Research press release


Nature Genetics

Genetic factors influencing sexual activity



今回、K Ong、J Perryたちの研究グループは、英国バイオバンク研究に参加した12万5千人以上(男性59,357人と女性66,310人、年齢40~69歳)を対象としたゲノムワイド関連解析を行い、AFSに関連する38の遺伝子バリアントを同定した。この解析結果は、アイスランドの241,910人の男女と女性ゲノム健康研究(Women's Genome Health Study)に参加した20,187人の健康なヨーロッパ系米国人女性(年齢45歳より高齢)で再現された。今回の解析で、AFSとAFBへの遺伝要因の関与は中程度であり、両者が独立して思春期年齢と遺伝学的に相関していることが明らかになった。Ongたちは、メンデルランダム化試験という統計的手法を用いて、AFSとAFBに対する思春期年齢の因果関係(思春期年齢が下がると、AFSとAFBも低下する)という推定結果を導いた。また、思春期年齢、AFS、AFBの3つとも社会学的および行動学的影響(例えば、学業成績に対する影響)などをもたらすと予測した。


Genetic variants associated with the age at which a person first engages in sexual intercourse are reported in a paper published online this week in Nature Genetics. The study sheds light on how the timing of puberty may affect age at first sexual intercourse (AFS), and how both affect social and health outcomes.

AFS has been correlated with a number of social and behavioral factors, such as social disadvantage and family instability. Genetic factors also contribute to AFS and related traits, including age at first birth (AFB) in women, although the extent of this contribution is unknown. Genetic variants associated with timing of puberty - which has decreased from an average age of 18 years in 1880 to 12.5 years in 1980 - in both men and women have been recently identified, and some studies have reported a correlation between puberty timing and AFS, suggesting that they may also be correlated at the genetic level.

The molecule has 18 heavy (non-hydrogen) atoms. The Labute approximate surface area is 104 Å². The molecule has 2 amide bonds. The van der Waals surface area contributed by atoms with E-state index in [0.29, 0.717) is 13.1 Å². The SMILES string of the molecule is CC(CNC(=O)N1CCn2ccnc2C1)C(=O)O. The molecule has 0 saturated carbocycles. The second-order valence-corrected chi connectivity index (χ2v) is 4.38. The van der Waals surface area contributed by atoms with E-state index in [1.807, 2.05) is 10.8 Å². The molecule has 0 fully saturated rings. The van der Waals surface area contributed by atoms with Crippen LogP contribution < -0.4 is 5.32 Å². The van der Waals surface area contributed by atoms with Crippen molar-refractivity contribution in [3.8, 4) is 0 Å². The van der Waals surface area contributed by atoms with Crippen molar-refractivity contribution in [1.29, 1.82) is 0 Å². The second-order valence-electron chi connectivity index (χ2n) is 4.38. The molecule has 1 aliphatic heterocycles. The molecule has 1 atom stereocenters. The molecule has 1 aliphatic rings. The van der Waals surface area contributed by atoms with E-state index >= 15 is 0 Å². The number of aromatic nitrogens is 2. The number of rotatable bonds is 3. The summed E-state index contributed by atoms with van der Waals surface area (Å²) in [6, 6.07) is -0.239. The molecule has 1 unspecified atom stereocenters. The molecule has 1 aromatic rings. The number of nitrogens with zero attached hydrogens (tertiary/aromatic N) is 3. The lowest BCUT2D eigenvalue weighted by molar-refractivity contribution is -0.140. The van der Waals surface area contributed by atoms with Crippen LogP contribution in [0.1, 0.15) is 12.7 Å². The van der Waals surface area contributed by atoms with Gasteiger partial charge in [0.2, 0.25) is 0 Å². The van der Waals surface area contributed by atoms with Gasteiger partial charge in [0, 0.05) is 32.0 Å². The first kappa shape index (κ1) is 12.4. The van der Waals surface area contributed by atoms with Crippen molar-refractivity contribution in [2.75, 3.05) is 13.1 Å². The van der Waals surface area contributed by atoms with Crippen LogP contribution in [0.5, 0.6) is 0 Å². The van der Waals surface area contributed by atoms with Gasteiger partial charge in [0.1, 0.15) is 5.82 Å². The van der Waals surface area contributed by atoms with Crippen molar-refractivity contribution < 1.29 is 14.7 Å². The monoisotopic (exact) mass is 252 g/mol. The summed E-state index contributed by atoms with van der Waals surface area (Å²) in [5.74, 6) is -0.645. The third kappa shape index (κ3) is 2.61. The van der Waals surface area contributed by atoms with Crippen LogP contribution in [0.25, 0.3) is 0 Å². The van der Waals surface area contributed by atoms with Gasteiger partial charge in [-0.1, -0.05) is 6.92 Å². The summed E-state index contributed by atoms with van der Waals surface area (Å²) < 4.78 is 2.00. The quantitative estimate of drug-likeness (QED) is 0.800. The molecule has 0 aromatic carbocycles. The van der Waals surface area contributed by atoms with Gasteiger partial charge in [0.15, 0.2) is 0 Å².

Ken Ong, John Perry and colleagues conducted a genome-wide association study of more than 125,000 participants (59,357 men and 66,310 women aged 40-69 years) from the UK Biobank study and identified 38 variants associated with AFS. They then replicated these findings in 241,910 men and women from Iceland and 20,187 healthy American women (aged greater than 45 years) of European-ancestry from the Women’s Genome Health Study. The authors found that both AFS and AFB have a moderate genetic component and that both are independently genetically correlated with timing of puberty. The authors used a statistical method called Mendelian randomization to infer a causal effect of puberty timing on AFS and AFB (i.e., earlier puberty leads to earlier AFS and AFB). They also predicted causal effects of all three traits on social and behavioral outcomes, such as educational attainment.

Some of the variants associated with AFS were located in or near genes that have been previously implicated in risk-taking propensity, irritable temperament, number of children, and processes and traits related to brain development. However, whether any of these genes are involved in regulating the timing of puberty, AFS or AFB remains to be determined.

doi: 10.1038/ng.3551

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